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Montgomery, Laura M.  "Short-Term Medical Missions: Enhancing or Eroding Health?"  Missiology.  v. 21 no. 3. (July '93) pp. 333-341.

Summary:

Case study of two medical mission trips (one to Central America, one to Mexico) concludes short-term medical missions cause negligible improvement and may even damage public health. 

Major critiques: teams uninformed about local culture, underlying causes of poverty and poor health; short-term volunteers not suitable promoters of preventative measures; short-term missions band-aids instead of real solutions, make patients dependant on outsiders; insufficient or nonexistent follow-up to short-term trips. 

"These potential or real disadvantages and short-comings of short-term medical missions have little if anything to do with local health conditions or delivery systems, but everything to do with worldview and cultural assumptions about health, poverty, and assistance that inform their design and implementation." --p. 338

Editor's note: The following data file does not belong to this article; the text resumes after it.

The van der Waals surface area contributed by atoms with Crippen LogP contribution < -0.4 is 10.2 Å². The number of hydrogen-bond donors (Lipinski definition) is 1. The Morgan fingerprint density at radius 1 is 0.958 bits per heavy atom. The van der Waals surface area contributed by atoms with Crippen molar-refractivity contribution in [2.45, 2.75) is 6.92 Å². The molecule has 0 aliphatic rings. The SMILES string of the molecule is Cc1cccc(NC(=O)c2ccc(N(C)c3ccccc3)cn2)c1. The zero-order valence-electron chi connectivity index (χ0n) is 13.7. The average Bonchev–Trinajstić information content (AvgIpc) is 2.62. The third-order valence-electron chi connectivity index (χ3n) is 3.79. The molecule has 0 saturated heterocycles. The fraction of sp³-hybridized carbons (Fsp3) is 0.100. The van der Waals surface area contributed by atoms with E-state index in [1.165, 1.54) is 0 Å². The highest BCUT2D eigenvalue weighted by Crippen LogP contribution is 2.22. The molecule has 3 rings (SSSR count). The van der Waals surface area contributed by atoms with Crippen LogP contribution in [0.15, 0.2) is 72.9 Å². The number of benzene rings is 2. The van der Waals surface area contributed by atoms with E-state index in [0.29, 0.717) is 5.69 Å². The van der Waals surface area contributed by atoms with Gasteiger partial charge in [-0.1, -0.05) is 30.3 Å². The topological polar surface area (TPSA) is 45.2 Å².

"Some advocates for short-term missions often justify them in terms of the inspiration or the awareness they provide for participants.  Indeed, a few do commit to lifelong service as a result of their participation.  Christians should carefully examine this type of means-ends reasoning.  Is a model for servanthood which essentially is oriented to the needs of the server rather than to the served the biblical model of servanthood?  Is a mode of service which is informed by ethnocentricity an appropriate one with which to socialize potential missionaries?" --p. 339